Torres 8 This more complex conception of the public should inform our research, as werecognize citizens’ rhetorical powers and influence. This has been expanded throughtheir use of online technical information and new Geographic Information Systems-based web mapping tools for citizen-based research. While my local experience to datehas not included examples of taking those community-based strategies to social mediaand locative media spaces, such as Twitter, Ning, or BlockChalk, we are certainly at apoint where that may emerge as part of a larger societal turn. My hope is that theseexpressions, both through their experience and new platforms, also may develop to thepoint where their power moves to the poetic, which may encourage that regional imageto be created and developed. To illustrate this possibility, Abbott and Margheim note that a regional sense ofplace is found in Portland, Oregon, in part, due to its Urban Growth Boundary (UGB)regulation that strictly defines which areas may be urban or rural, becoming a focus ofpublic attention (197). Abbott and Margheim note the UGB has captured a unique placein the public imagination, as in their words, “this modernist land use regulation hasexperienced a postmodern apotheosis: It has become a text! People read complexmeanings into the UGB that go beyond its simple legal function. They try to capture andclaim its essence through metaphors, depict it in paintings and photography, writepoems about it (texts about a text), and interpret it through performance” (199). With this emphasis on the visual and metaphorical, this approach to regionalplace echoes Ulmer’s urging to use poetics and assemblage as a lens for inquiry andagency in solving applied community problems (Ulmer 81). The recent New Media/NewMethods collection on the influence of Ulmer and the Florida School highlight for us the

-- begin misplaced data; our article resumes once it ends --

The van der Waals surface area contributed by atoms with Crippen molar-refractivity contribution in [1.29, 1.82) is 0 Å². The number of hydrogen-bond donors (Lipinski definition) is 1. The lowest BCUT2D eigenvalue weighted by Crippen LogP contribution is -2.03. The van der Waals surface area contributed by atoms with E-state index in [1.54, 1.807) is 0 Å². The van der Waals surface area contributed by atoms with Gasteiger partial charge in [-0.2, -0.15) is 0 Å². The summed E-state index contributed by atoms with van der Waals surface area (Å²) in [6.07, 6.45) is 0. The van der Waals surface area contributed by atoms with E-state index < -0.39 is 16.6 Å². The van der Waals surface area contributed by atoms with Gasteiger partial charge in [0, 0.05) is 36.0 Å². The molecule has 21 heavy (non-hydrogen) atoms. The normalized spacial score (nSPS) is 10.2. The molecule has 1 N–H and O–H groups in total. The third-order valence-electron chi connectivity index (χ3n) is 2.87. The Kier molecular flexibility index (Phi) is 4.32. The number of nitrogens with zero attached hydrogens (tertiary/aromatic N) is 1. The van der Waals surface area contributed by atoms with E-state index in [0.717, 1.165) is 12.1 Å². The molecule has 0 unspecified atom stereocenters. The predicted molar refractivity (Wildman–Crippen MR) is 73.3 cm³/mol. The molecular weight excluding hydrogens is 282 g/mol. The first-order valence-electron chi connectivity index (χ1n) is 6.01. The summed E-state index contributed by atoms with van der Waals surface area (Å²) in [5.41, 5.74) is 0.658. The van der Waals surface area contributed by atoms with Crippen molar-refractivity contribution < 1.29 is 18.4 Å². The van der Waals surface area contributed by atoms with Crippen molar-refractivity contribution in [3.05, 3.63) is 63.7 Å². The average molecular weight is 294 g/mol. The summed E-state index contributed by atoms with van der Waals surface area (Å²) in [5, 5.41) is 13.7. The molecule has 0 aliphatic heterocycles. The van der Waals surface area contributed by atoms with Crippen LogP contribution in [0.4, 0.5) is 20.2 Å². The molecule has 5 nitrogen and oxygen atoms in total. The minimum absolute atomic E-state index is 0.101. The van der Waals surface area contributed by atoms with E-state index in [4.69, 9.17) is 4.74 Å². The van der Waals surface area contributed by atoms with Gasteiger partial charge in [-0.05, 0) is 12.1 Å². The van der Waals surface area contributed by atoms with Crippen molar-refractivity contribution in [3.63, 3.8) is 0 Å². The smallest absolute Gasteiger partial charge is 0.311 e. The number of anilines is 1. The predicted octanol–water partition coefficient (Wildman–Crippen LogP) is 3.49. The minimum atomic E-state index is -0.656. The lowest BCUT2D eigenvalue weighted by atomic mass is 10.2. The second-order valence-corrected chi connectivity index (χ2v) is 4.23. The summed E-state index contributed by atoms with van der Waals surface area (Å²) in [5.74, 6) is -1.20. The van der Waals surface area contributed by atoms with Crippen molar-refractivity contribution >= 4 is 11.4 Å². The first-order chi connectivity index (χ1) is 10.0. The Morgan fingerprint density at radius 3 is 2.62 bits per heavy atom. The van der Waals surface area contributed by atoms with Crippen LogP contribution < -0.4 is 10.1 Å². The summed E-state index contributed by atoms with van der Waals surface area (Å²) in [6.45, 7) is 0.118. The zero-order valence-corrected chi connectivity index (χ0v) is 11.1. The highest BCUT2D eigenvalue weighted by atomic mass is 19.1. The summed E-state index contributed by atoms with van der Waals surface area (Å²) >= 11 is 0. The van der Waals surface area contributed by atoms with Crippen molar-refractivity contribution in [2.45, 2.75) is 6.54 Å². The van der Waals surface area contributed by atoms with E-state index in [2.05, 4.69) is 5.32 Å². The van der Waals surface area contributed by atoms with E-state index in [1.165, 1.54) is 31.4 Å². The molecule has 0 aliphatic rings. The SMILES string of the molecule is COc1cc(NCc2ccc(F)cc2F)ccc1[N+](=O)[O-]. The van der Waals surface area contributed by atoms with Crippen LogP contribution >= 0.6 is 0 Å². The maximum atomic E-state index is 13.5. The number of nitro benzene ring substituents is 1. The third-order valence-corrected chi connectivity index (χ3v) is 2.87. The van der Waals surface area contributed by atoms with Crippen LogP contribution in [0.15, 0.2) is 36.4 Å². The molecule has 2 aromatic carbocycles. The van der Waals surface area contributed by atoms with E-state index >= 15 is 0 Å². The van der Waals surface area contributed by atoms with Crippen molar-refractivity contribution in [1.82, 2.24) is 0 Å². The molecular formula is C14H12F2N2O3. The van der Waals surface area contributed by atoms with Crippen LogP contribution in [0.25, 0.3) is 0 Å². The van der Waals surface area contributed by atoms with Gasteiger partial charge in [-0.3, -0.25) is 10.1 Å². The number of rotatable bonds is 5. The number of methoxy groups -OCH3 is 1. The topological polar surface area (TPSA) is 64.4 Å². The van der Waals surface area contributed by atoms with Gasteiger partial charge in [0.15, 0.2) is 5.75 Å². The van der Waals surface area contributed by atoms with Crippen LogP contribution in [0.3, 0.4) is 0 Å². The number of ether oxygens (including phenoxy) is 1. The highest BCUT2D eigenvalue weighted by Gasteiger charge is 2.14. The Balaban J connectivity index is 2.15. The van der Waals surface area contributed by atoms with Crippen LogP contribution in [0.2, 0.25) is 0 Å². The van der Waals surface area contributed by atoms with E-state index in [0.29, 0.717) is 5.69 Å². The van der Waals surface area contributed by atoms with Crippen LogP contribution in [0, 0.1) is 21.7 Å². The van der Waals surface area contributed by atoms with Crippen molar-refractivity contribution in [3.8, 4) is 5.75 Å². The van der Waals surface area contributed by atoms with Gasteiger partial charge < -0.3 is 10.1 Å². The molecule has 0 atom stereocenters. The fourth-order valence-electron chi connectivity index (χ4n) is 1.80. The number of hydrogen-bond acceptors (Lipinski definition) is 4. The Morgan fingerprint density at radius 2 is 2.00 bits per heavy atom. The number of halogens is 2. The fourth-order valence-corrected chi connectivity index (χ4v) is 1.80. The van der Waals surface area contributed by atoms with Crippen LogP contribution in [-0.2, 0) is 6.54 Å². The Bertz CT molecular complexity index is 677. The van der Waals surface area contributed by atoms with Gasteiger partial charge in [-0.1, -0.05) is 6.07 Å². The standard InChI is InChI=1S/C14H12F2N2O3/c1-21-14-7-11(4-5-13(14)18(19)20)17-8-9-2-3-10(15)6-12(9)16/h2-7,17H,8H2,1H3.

Torres 9possibilities of that poetic turn, but as Barry Mauer has suggested, “training in metaphorand image making are required.” Within technical communication theory, Jeff Riceillustrates this process of creating meaning from cultural and personal experiences withhis treatment of Detroit’s Woodward Avenue, in which he applies meanings to a“rhetoric that moves meanings for purposes of exploration, a rhetoric that understandsWoodward’s topology as not a fixed topos, but instead as a series of meanings mergingin unestablished ways “(239-240). Within planning theory in “Inventing the Greatest:Crafting Louisville’s Future Out of Story and Clay”, James Throgmorton simultaneouslyweaves the story of Louisville’s urban transformation with his own narrative and that ofMuhammed Ali, both as natives of this community. In doing so, Throgmorton notes “tomake any city-region more sustainable, the people of that place need to begin telling apersuasive story that makes narrative and physical space for diverse locally groundedcommon urban narratives” (Inventing 239). Rice and Throgmorton’s experiments create a loose, inventive narrative, whileaccessing the rich tradition of spatial practices that ranges from the practical outlook ofJane Jacobs and William H. Whyte to the poetic nature of deCerteau. Again, we areconfronted with the possibilities of the local and the tension of extrapolating them to theregional, as well as the need for training and methods to make that possible. In planningtheory, Patsy Healey links mental and material states to larger relationships that shapeactions on a regional level, using “particular values and histories” to create attitudes andvalues that become “systems of meaning” (113). However, Healey finds thesemeanings rely on mental models that are challenged by the different “spatial range andtemporal reach of the relations that transact the space of a place” (115) and that may